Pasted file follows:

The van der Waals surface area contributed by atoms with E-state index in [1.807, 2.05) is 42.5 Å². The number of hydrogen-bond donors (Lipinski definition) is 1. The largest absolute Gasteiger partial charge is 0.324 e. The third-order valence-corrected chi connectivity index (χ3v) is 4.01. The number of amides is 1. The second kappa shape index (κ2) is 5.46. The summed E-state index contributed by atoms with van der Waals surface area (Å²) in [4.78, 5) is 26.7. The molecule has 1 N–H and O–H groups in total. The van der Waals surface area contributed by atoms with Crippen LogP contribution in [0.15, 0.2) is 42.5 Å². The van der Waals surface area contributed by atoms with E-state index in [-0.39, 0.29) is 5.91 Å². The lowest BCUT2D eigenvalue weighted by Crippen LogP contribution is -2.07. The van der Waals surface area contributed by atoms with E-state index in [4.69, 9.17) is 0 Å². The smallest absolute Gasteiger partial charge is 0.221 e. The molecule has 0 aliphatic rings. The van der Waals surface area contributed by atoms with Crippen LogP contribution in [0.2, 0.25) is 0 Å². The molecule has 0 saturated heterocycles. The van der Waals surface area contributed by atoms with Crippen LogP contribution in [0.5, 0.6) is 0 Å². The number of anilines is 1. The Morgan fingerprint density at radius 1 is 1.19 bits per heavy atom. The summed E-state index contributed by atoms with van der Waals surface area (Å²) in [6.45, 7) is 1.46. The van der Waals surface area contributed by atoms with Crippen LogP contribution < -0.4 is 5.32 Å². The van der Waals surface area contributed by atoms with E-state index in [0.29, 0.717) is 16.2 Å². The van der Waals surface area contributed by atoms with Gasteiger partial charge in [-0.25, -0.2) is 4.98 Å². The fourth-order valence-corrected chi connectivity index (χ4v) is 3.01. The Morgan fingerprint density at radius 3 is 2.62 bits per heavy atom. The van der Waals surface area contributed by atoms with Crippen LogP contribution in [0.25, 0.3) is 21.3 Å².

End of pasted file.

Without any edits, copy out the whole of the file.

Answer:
The van der Waals surface area contributed by atoms with E-state index in [1.807, 2.05) is 42.5 Å². The number of hydrogen-bond donors (Lipinski definition) is 1. The largest absolute Gasteiger partial charge is 0.324 e. The third-order valence-corrected chi connectivity index (χ3v) is 4.01. The number of amides is 1. The second kappa shape index (κ2) is 5.46. The summed E-state index contributed by atoms with van der Waals surface area (Å²) in [4.78, 5) is 26.7. The molecule has 1 N–H and O–H groups in total. The van der Waals surface area contributed by atoms with Crippen LogP contribution in [0.15, 0.2) is 42.5 Å². The van der Waals surface area contributed by atoms with E-state index in [-0.39, 0.29) is 5.91 Å². The lowest BCUT2D eigenvalue weighted by Crippen LogP contribution is -2.07. The van der Waals surface area contributed by atoms with E-state index in [4.69, 9.17) is 0 Å². The smallest absolute Gasteiger partial charge is 0.221 e. The molecule has 0 aliphatic rings. The van der Waals surface area contributed by atoms with Crippen LogP contribution in [0.2, 0.25) is 0 Å². The molecule has 0 saturated heterocycles. The van der Waals surface area contributed by atoms with Crippen LogP contribution in [0.5, 0.6) is 0 Å². The number of anilines is 1. The Morgan fingerprint density at radius 1 is 1.19 bits per heavy atom. The summed E-state index contributed by atoms with van der Waals surface area (Å²) in [6.45, 7) is 1.46. The van der Waals surface area contributed by atoms with Crippen LogP contribution < -0.4 is 5.32 Å². The van der Waals surface area contributed by atoms with E-state index in [0.29, 0.717) is 16.2 Å². The van der Waals surface area contributed by atoms with Gasteiger partial charge in [-0.25, -0.2) is 4.98 Å². The fourth-order valence-corrected chi connectivity index (χ4v) is 3.01. The Morgan fingerprint density at radius 3 is 2.62 bits per heavy atom. The van der Waals surface area contributed by atoms with Crippen LogP contribution in [0.25, 0.3) is 21.3 Å².